Les universités canadiennes dépendent énormément des enseignants précaires sur les campus. Ayant déjà été parmi les professions les plus sûres au pays, en 2016-2017 les emplois contractuels dans le secteur représentaient la majorité (53,6 pour cent) de toutes les nominations d’enseignants universitaires, et ce selon les données obtenues par l’entremise de demandes d’accès à l’information envoyées aux 78 universités canadiennes financées par l’État.
Employment and labour
Canadian universities are relying heavily on precariously-employed faculty on campus. Once among the most secure professions in the country, by 2016-17 contract jobs in the sector accounted for the majority (53.6 per cent) of all university faculty appointments, according to data obtained through Freedom of Information requests to all 78 publicly-funded Canadian universities. The findings show that reliance on contract faculty is a foundational part of the system, and has been for at least a decade.
Illustrations by Alisha Davidson At 11 p.m. on July 5, 2013, a 10,290-tonne train is parked on the main track on top of a hill in Nantes, a village in the southeast corner of Quebec. The night is warm, the air still. The stars shine brightly in a cloudless sky.
In Part 2 of our feature on the state of the economy 10 years after the crisis, the Monitor heads to the bank. With radical ideas for reforming finance's retail, mortgage and investing functions from John Anderson, Michal Rozworski, Kevin Young and Alper Yagci, Roxanne Dubois and Brett Scott. Here's a sample of what you'll find inside this issue:
With the country facing significant and unpredictable headwinds going into another federal election year, the 2019 Alternative Federal Budget (AFB) shows that Canada can boost competitiveness and encourage innovation by investing in people, not by giving corporations more tax cuts.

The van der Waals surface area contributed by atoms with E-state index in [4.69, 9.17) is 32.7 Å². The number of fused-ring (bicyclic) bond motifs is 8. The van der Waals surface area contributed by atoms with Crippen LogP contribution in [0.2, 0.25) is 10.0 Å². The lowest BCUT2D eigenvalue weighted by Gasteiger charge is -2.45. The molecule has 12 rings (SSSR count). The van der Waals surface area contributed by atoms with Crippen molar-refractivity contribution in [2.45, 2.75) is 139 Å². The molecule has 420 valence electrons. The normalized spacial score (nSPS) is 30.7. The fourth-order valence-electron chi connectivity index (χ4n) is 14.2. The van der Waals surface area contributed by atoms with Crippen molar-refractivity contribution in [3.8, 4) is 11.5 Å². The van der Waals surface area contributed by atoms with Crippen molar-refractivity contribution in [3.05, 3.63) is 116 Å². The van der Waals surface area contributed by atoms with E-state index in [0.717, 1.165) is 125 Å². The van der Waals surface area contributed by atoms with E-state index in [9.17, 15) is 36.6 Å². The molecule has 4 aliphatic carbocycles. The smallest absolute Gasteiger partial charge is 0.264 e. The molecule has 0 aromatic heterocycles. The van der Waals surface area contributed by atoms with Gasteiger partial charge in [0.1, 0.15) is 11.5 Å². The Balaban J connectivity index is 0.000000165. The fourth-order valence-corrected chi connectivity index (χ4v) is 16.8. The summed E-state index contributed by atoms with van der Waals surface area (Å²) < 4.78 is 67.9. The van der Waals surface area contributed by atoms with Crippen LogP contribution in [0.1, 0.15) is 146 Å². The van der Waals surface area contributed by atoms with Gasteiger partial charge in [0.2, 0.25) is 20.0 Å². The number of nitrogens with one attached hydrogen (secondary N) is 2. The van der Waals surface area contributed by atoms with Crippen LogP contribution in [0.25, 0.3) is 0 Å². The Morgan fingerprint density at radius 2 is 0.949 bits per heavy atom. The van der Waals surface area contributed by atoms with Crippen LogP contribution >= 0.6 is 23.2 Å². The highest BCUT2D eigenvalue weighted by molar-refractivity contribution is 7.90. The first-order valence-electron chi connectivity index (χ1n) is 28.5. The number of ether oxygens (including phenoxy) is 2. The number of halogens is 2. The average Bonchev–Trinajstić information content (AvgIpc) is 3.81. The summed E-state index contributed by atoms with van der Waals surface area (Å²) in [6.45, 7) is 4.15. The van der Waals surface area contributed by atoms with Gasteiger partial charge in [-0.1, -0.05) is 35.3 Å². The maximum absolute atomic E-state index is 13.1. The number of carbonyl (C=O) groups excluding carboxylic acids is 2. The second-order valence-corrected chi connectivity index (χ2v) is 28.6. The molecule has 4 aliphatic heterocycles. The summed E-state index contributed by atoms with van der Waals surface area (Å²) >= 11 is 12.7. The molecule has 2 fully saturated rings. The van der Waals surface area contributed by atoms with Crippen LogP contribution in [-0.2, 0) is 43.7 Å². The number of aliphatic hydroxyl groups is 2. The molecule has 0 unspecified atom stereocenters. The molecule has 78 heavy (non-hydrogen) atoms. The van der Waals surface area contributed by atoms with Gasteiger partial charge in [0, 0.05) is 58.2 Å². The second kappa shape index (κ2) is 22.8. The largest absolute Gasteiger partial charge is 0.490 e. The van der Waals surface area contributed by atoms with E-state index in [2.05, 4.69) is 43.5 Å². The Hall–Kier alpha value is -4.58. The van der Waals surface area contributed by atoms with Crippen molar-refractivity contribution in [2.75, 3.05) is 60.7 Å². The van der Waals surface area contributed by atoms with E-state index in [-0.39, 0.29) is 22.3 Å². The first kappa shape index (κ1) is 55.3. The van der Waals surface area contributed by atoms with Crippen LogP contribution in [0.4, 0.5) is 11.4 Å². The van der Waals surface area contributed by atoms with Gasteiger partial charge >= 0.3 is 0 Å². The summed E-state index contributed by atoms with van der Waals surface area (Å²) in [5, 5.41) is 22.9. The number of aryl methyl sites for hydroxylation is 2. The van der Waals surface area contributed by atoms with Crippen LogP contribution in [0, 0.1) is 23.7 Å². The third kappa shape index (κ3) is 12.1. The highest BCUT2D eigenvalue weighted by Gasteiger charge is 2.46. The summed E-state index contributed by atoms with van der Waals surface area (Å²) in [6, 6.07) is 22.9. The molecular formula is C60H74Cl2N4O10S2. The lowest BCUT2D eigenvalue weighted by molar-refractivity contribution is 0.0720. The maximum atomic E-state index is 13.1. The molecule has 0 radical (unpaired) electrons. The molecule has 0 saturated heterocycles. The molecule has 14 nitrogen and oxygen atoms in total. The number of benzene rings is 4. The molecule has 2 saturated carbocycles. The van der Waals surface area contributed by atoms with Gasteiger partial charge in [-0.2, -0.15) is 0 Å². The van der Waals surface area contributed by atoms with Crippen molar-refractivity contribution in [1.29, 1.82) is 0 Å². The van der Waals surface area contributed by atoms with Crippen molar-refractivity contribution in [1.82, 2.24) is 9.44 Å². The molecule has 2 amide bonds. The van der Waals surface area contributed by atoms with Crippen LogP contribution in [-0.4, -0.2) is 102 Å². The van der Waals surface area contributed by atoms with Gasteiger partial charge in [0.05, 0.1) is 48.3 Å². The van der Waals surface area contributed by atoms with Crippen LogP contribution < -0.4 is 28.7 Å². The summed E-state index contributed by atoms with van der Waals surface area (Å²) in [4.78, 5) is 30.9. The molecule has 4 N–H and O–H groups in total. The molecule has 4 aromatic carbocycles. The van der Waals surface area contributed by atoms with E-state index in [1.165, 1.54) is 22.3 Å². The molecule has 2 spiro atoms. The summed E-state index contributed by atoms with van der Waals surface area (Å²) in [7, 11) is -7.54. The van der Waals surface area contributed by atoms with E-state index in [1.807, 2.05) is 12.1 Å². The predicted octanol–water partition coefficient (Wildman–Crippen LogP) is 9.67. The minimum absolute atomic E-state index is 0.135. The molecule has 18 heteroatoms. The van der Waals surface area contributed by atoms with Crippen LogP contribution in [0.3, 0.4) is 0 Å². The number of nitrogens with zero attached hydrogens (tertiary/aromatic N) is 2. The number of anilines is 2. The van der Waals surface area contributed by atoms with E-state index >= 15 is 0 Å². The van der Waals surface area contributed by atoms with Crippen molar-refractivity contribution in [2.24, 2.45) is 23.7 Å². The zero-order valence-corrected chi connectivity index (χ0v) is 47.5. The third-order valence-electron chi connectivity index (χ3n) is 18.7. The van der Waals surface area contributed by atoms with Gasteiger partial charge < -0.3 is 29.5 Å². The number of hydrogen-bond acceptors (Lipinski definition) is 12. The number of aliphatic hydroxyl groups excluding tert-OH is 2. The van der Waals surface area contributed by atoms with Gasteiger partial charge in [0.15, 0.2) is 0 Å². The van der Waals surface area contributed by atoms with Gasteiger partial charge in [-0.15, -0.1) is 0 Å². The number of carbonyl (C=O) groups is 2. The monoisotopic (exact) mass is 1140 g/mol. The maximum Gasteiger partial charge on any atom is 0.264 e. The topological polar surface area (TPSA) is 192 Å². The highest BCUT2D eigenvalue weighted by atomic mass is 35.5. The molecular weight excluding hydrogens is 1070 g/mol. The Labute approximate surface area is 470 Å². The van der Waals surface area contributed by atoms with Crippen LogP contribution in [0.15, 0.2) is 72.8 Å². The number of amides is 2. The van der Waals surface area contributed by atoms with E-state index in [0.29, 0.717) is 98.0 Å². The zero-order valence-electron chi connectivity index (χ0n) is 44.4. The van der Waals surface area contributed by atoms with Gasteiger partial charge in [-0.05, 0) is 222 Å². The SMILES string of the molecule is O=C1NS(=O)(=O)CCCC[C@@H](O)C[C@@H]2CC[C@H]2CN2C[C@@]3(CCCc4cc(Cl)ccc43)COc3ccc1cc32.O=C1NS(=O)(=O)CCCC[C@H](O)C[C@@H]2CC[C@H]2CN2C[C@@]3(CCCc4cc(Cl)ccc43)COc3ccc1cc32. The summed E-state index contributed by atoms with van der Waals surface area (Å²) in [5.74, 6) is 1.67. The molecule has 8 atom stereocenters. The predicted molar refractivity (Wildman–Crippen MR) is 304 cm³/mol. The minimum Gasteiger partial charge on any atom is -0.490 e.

The CCPA-BC has a long track record of producing research and policy recommendations on employment standards. We have analyzed in depth the effects of the sweeping changes made in the early 2000s to BC's Employment Standards Act that affected vulnerable workers in particular and we have identified a series of reforms that would address the problems our research exposed.
A decade after the worst financial crash since the Great Depression, a fragile recovery is obscuring threats—some new, some as old as capitalism—to Canadian workers and the broader economy. In this first part of a two-part feature on the fallout of that crisis, the Monitor looks at the financial flows, government revenue shortfalls and austerity plans that undermine our ability to handle another sudden shock. Here's a sample of what you'll find inside this issue:
Illustration by Katie Raso Ten years from the onset of the Great Financial Crisis, and eight after the “turn to austerity,” provides a useful vantage point. From here we can clearly see how austerity quickly succeeded the panic-driven experimentation with economic stimulus of the 2008-09 period.
The beginning of fall semester this year coincides with the official start date of cannabis legalization (October 17). This presents academic institutions with a number of opportunities and challenges related to modernizing campus cannabis policies. A good place for them to start would be through proactive education.
Illustration by Katie Raso